Today's soundtrack is Christcentric: The Ephesians Project.
This evening, I'm reading chapter 14 of Larry Gonick's The Cartoon Guide to Physics, "Capacitors."
To make a capacitor, we separate two conductors by an insulator. To charge a capacitor, we transfer charge from one conductor to the other, usually with a battery. To do so, we create a switch that can be opened and closed that connects the battery to the capacitor. A closed switch transfers electricity from the battery to the capacitor. The capacitance of the capacitor tells us how much "charge the capacitor can store" (p. 124). Capacitance "is directly proportional to the area of the plates, and inversely proportional to the separation between them" (p. 124). Once the we charge a capacitor, it will remain charged for a period of time. We can quickly discharge a capacitor by connecting a capacitor's leads (the two wires sticking out of it). This is how large photography flashes work.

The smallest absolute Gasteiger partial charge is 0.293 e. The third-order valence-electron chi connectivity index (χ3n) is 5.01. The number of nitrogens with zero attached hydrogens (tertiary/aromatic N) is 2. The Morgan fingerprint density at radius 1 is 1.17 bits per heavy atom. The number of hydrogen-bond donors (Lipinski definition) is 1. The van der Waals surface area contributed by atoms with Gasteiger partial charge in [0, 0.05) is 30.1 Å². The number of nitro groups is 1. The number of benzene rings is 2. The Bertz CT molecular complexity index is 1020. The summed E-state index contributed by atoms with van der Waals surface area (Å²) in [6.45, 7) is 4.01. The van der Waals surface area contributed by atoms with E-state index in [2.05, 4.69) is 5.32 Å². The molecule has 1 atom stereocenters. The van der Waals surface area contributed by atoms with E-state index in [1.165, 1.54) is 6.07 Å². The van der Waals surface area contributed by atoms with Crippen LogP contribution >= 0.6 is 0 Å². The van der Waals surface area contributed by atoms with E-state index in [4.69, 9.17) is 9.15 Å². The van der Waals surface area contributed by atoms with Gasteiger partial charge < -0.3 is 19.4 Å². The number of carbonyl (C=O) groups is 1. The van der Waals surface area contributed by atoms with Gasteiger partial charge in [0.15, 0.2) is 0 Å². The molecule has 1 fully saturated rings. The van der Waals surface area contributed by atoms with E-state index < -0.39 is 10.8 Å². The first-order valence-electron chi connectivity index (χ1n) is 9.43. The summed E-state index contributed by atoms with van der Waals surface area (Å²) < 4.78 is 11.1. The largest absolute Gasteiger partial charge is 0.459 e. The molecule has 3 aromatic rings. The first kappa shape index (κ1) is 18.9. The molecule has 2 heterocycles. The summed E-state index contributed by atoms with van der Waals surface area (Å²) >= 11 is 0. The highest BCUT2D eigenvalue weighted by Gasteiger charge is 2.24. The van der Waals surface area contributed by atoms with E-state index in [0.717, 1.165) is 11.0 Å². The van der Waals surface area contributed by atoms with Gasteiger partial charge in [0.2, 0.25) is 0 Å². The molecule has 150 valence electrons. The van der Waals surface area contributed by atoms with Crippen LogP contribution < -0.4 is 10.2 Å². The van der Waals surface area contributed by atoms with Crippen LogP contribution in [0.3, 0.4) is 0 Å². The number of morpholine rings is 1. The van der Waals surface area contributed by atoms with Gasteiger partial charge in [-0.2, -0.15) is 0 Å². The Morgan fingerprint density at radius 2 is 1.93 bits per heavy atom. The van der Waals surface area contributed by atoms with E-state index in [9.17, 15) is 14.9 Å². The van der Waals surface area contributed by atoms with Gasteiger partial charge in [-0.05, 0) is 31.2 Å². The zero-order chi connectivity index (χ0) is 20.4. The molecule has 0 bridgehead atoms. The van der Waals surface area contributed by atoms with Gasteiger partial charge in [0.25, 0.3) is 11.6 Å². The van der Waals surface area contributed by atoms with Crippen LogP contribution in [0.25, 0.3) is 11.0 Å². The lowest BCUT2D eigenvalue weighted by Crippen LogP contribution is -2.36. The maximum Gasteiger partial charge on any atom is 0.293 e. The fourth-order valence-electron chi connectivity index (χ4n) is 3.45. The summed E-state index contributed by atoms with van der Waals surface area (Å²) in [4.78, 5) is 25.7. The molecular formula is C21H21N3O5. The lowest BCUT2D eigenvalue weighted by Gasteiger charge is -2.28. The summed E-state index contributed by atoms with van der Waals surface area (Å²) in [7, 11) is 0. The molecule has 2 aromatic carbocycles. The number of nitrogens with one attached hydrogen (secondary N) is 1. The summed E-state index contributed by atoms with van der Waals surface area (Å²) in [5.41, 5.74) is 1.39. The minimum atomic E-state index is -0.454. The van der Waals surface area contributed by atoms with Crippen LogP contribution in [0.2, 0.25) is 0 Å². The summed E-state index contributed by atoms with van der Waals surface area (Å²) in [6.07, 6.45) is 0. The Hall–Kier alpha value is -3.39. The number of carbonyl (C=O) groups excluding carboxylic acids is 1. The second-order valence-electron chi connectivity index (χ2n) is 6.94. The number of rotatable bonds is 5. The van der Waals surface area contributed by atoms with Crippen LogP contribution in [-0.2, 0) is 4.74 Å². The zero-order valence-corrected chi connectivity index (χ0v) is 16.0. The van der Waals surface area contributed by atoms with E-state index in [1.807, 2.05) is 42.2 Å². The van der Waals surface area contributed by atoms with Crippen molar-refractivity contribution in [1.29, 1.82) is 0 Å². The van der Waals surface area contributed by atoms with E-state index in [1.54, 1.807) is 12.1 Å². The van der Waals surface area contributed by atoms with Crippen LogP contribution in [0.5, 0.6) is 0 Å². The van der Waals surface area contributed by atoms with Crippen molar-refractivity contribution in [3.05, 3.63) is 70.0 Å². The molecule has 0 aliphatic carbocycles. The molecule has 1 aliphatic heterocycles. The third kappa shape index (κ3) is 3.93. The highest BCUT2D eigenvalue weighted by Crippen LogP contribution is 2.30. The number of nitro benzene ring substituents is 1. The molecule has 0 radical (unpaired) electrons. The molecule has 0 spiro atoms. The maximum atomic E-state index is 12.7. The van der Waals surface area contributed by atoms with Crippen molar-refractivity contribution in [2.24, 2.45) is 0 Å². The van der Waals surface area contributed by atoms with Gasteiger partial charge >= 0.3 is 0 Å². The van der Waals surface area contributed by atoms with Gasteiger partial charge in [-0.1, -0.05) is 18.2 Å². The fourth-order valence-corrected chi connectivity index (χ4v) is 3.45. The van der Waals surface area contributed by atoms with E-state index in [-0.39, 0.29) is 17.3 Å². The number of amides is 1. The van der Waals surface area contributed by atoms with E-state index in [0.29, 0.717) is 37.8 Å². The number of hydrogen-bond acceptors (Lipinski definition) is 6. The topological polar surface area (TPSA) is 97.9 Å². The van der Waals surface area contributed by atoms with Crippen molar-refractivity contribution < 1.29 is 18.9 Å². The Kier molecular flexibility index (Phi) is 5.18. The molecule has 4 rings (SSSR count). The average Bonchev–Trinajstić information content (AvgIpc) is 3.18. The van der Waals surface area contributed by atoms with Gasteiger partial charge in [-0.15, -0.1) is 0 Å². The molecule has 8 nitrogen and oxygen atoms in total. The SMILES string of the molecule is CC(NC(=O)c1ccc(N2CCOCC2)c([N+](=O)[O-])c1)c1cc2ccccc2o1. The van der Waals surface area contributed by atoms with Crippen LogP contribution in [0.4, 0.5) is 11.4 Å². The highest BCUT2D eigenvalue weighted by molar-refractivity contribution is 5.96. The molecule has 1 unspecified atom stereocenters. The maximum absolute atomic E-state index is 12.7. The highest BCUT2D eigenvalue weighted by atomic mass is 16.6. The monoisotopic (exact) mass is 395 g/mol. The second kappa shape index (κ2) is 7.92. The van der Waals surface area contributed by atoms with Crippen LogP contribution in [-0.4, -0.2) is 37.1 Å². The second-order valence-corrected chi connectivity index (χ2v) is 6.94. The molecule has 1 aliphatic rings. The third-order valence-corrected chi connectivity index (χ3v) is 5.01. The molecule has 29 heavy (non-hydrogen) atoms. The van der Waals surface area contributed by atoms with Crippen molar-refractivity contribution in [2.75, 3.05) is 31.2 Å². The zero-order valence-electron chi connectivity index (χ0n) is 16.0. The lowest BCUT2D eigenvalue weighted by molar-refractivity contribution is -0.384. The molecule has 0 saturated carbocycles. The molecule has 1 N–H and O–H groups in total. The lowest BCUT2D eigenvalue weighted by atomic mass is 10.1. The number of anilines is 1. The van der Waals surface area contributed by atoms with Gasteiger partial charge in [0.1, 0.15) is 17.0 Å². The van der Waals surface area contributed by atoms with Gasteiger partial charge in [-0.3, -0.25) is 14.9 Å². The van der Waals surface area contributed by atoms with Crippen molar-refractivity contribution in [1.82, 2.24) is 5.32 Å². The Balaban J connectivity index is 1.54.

When a capacitor holds a charge, "positive and negative charges face each other and hold each other in place across the insulator" (p. 126). If we make a little hold on one side, the electric field created by the opposing charges will push an electron through, creating the "electron volt (eV)" (p. 127). With current technology, we can "accelerate charges to millions of electron volts [...] going close to the speed of light, and relativity theory must be used to describe them" (p. 127). The energy of the released electron will have the same number of electron volts as the charged plates have volts.